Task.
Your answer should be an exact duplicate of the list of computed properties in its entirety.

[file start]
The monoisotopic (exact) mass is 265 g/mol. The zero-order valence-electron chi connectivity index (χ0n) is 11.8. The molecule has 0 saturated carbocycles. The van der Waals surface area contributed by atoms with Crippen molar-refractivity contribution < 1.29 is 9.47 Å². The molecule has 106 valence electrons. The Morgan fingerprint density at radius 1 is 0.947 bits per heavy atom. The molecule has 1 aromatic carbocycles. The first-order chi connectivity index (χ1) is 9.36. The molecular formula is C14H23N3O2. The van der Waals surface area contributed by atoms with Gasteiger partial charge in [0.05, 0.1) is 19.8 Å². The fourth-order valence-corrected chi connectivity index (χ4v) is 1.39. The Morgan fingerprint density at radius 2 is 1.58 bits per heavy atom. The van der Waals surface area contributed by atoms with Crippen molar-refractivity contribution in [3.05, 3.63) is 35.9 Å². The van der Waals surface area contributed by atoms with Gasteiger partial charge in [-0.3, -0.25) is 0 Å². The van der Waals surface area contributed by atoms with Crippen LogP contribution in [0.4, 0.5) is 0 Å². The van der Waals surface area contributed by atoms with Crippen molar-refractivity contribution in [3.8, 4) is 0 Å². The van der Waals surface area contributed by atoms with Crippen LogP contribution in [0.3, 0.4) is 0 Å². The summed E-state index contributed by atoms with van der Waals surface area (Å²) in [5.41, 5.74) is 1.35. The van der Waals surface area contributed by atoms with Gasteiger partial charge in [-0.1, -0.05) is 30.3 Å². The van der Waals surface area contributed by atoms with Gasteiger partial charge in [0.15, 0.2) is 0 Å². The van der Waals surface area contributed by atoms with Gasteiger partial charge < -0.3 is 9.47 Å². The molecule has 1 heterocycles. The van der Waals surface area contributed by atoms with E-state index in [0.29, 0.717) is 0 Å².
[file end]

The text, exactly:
The monoisotopic (exact) mass is 265 g/mol. The zero-order valence-electron chi connectivity index (χ0n) is 11.8. The molecule has 0 saturated carbocycles. The van der Waals surface area contributed by atoms with Crippen molar-refractivity contribution < 1.29 is 9.47 Å². The molecule has 106 valence electrons. The Morgan fingerprint density at radius 1 is 0.947 bits per heavy atom. The molecule has 1 aromatic carbocycles. The first-order chi connectivity index (χ1) is 9.36. The molecular formula is C14H23N3O2. The van der Waals surface area contributed by atoms with Gasteiger partial charge in [0.05, 0.1) is 19.8 Å². The fourth-order valence-corrected chi connectivity index (χ4v) is 1.39. The Morgan fingerprint density at radius 2 is 1.58 bits per heavy atom. The van der Waals surface area contributed by atoms with Crippen molar-refractivity contribution in [3.05, 3.63) is 35.9 Å². The van der Waals surface area contributed by atoms with Gasteiger partial charge in [-0.3, -0.25) is 0 Å². The van der Waals surface area contributed by atoms with Crippen LogP contribution in [0.4, 0.5) is 0 Å². The van der Waals surface area contributed by atoms with Crippen molar-refractivity contribution in [3.8, 4) is 0 Å². The van der Waals surface area contributed by atoms with Crippen LogP contribution in [0.3, 0.4) is 0 Å². The summed E-state index contributed by atoms with van der Waals surface area (Å²) in [5.41, 5.74) is 1.35. The van der Waals surface area contributed by atoms with Gasteiger partial charge in [-0.1, -0.05) is 30.3 Å². The van der Waals surface area contributed by atoms with Gasteiger partial charge in [0.15, 0.2) is 0 Å². The van der Waals surface area contributed by atoms with Gasteiger partial charge < -0.3 is 9.47 Å². The molecule has 1 heterocycles. The van der Waals surface area contributed by atoms with E-state index in [0.29, 0.717) is 0 Å².